Figure 4
Figure 4. Behavioral phenotypes in orco homozygous mutant ants
(A) The time for homozygous young workers (−/−, n=6) vs. heterozygous (+/−, n=6) and WT (+/+, n=16) young workers to wander outside of the nest (Movie 3): p<0.001 between homozygotes and heterozygotes; p<0.0001 between homozygotes and WTs; p=0.9335 between heterozygotes and WTs (Two-way ANOVA with Tukey’s multiple comparisons test). (B) The wandering homozygous ants did not forage. The foraging scores are indicated in the heat map for old WT, young WT, heterozygous, and homozygous workers (Day: test day, also age of young workers). p<0.001 between young homozygous and old WT workers (Friedman test with Dunn’s multiple comparisons test). (C) The average dueling times in 11 heterozygous duelers (left) vs. 3 homozygous duelers (right) in the first 9 dueling days. The 6 constant duelers and 4 gamergates are indicated under the individual ants. See also Tables S2 and S3. (D) Abnormal antennal twitching behavior (Movie 4) was found in 6 out of 12 individually isolated homozygotes, but not in any of the 12 heterozygotes, under the same conditions: p<0.05 (Mann-Whitney test). Data are represented as mean ± SEM.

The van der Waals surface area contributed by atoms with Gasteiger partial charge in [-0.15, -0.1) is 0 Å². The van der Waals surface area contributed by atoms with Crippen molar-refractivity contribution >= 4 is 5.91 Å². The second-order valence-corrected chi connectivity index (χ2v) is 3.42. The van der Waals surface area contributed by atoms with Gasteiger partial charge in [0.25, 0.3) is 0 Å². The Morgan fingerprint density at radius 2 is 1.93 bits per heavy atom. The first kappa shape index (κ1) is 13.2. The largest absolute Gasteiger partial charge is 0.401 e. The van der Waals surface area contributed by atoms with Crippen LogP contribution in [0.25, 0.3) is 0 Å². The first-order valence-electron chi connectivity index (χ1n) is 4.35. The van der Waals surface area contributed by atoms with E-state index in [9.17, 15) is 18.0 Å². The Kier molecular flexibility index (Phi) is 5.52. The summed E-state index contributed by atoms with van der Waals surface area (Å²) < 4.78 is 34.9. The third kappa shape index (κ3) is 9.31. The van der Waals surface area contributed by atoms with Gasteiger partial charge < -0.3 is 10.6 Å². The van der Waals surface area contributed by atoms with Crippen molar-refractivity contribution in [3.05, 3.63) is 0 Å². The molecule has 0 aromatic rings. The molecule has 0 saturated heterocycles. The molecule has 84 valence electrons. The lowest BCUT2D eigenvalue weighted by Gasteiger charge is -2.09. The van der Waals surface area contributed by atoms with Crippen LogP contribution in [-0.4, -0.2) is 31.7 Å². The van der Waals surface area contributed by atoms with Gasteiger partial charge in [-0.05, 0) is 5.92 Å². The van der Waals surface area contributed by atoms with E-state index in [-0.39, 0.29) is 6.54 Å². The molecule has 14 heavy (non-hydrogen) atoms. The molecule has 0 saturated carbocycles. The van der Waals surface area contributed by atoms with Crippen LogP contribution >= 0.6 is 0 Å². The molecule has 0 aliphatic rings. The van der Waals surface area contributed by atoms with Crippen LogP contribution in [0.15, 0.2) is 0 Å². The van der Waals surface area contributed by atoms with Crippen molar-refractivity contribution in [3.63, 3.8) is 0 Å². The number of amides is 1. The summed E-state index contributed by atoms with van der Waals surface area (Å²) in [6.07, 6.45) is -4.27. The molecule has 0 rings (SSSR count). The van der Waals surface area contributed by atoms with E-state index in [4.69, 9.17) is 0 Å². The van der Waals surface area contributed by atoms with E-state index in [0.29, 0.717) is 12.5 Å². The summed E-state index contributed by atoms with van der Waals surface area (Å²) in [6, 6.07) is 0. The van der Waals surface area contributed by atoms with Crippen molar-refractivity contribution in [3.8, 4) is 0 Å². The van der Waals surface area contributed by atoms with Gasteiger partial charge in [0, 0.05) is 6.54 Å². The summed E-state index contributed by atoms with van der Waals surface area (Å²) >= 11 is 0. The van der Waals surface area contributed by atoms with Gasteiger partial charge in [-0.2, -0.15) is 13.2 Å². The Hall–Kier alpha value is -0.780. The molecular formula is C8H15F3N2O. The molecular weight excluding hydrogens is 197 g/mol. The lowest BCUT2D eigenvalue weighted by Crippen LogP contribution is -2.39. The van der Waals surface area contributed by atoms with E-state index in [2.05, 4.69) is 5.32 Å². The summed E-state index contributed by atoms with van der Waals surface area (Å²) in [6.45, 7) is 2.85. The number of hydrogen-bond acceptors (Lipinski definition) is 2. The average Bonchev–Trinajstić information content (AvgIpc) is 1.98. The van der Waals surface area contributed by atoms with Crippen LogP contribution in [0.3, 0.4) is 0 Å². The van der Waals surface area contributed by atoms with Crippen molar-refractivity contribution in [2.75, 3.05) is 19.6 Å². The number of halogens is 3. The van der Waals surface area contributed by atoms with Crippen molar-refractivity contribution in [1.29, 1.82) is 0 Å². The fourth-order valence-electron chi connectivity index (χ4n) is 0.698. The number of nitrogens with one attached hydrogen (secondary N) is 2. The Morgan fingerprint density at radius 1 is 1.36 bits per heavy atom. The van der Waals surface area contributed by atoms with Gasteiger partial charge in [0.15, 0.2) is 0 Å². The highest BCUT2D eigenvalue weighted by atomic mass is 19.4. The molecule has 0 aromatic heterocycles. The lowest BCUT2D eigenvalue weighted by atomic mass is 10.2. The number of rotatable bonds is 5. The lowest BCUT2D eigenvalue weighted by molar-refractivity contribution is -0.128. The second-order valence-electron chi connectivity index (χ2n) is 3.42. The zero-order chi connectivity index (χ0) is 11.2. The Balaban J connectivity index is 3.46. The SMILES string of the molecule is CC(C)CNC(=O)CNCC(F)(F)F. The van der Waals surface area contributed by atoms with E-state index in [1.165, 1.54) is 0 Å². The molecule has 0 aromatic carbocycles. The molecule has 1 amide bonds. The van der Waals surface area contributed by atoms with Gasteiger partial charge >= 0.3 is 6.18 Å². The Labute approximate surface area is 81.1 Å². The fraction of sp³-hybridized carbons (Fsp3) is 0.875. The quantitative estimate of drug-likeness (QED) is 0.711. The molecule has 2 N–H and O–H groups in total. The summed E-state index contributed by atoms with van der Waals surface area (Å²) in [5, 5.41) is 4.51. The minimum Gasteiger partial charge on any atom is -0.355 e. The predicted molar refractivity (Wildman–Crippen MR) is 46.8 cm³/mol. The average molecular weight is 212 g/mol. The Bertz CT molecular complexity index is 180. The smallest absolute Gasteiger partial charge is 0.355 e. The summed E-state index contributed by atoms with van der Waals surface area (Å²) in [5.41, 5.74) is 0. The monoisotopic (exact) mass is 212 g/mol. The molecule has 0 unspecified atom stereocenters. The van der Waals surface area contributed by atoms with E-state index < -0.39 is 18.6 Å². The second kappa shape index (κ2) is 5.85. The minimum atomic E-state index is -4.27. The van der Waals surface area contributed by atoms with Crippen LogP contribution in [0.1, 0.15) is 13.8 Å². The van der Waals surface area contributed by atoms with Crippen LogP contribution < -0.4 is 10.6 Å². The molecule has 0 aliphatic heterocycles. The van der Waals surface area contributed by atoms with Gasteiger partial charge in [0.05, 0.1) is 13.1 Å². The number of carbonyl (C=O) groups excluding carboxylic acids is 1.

Figure 5
Figure 5. Defective reproduction and nursing in orco homozygous mutant females, but no change in lifespan of orco mutant males